15. 15. Zinc Phosphate <ul><li>Chemical Makeup </li></ul><ul><ul><li>Liquid: Phosphoric acid, aluminum phosphate , and water. </li></ul></ul><ul><ul><li>Powder: Zinc oxide, magnesium oxide, and silica. </li></ul></ul>
  16. 16. Types of Zinc Phosphate <ul><li>Type I (fine grain) </li></ul><ul><ul><li>Used for the permanent cementation of cast restorations such as crowns, inlays, onlays, and bridges. This material creates the very thin film layer that is necessary for accurate seating of castings. </li></ul></ul><ul><li>Type II (medium grain) </li></ul><ul><ul><li>Recommended for use as an insulating base for deep cavity preparations. </li></ul></ul>
  17. 17. Supply of Zinc Phosphate <ul><li>Powder/liquid </li></ul><ul><ul><li>Powder is divided into increments that vary in size. </li></ul></ul><ul><ul><li>It is critical that the powder be added to the liquid in very small increments. </li></ul></ul><ul><ul><li>Cement must be spatulated slowly over a wide area of a cool, dry, thick glass slab to dissipate the heat. </li></ul></ul>
  18. 18. Polycarboxylate Cements <ul><li>Chemical Makeup </li></ul><ul><ul><li>Liquid: Polyacrylic acid, itaconic acid, maleic acid, tartaric acid, and water </li></ul></ul><ul><ul><li>Powder: Zinc oxide </li></ul></ul>
  19. 19. Use of Polycarboxylate <ul><li>Used as a permanent cement for cast restorations, stainless steel crowns, and orthodontic bands. </li></ul><ul><li>Used as a nonirritating base under both composite or amalgam restorations. </li></ul><ul><li>Used as an intermediate restoration. </li></ul>
  20. 20. Supply of Polycarboxylate <ul><li>Powder/liquid </li></ul><ul><ul><li>Liquid may be measured by using either the plastic squeeze bottle or the calibrated syringe‑type liquid dispenser. </li></ul></ul><ul><ul><li>Liquid has a limited shelf life because it thickens as its water evaporates. </li></ul></ul><ul><ul><li>Mixed on a nonabsorbent paper pad. </li></ul></ul>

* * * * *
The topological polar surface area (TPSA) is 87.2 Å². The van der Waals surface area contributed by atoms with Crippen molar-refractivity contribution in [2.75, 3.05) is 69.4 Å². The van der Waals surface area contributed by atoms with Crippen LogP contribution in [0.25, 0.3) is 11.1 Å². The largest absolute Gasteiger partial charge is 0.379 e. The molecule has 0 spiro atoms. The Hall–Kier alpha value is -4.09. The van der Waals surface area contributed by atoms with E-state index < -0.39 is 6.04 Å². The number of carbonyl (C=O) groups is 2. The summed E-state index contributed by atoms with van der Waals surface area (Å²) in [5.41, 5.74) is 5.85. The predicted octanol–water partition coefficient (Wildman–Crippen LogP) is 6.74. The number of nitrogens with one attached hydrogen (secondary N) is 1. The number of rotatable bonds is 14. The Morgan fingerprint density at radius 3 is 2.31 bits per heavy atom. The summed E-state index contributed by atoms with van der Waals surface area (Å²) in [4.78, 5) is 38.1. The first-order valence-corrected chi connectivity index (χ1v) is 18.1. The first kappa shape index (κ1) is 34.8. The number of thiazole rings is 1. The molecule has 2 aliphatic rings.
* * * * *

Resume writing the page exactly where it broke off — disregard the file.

21. 21. Glass Ionomer <ul><li>Chemical Makeup </li></ul><ul><ul><li>Liquid: Itaconic acid, tartaric acid, maleic acid, and water. </li></ul></ul><ul><ul><li>Powder: Zinc oxide, aluminum oxide, and calcium. </li></ul></ul>
  22. 22. Types of Glass Ionomer <ul><li>Type I </li></ul><ul><ul><li>For the cementation of metal restorations and direct‑bonded orthodontic brackets. </li></ul></ul><ul><li>Type II </li></ul><ul><ul><li>Designed for restoring areas of erosion near the gingiva. </li></ul></ul><ul><li>Type III </li></ul><ul><ul><li>Used as liners and dentin bonding agents. </li></ul></ul>
  23. 23. Benefits of Glass Ionomer <ul><li>Powder is an acid‑soluble calcium. The slow release of fluoride from this powder aids in inhibiting recurrent decay. </li></ul><ul><li>Causes less trauma or shock to the pulp than many other types of cements. </li></ul><ul><li>Low solubility in the mouth. </li></ul><ul><li>Adheres to a slightly moist tooth surface. </li></ul><ul><li>Has a very thin film thickness, which is excellent for seating ease. </li></ul>
  24. 24. Supply of Glass Ionomer <ul><li>Powder/liquid </li></ul><ul><ul><li>Mixed manually on a paper pad or a cool, dry glass slab. </li></ul></ul><ul><ul><li>Glass slab increases the working time of the cement. </li></ul></ul><ul><li>Premeasured capsules </li></ul><ul><ul><li>Triturated and expressed through a dispenser. </li></ul></ul>
  25. 25. Composite Resin <ul><li>Chemical Makeup </li></ul><ul><ul><li>Physical properties are comparable to those of composite resins. </li></ul></ul><ul><ul><li>Low film thickness. </li></ul></ul><ul><ul><li>Insoluble in the mouth. </li></ul></ul>
  26. 26. Uses of Composite Resin <ul><li>Cementation of ceramic or resin inlays and onlays. </li></ul><ul><li>Cementation of ceramic veneers. </li></ul><ul><li>Cementation of orthodontic bands. </li></ul><ul><li>Direct bonding of orthodontic brackets. </li></ul><ul><li>Cementation of all metal castings. </li></ul>
  27. 27. Supply of Composite Resin <ul><li>Powder and liquid mix </li></ul><ul><li>Syringe-type applicator </li></ul><ul><li>Base and catalyst </li></ul><ul><li>Light cure/dual cure system </li></ul><ul><ul><li>Recommended portions of either application are dispensed onto a paper pad and mixed rapidly with a spatula. </li></ul></ul>
  28. 28. Cement Removal <ul><li>Operator preparedness and knowledge </li></ul><ul><ul><li>Instruments selected for the procedure: Explorer, mouth mirror, black spoon. </li></ul></ul><ul><ul><li>Use of a fulcrum. </li></ul></ul><ul><ul><li>Use of dental floss in and around the embrasure areas. </li></ul></ul>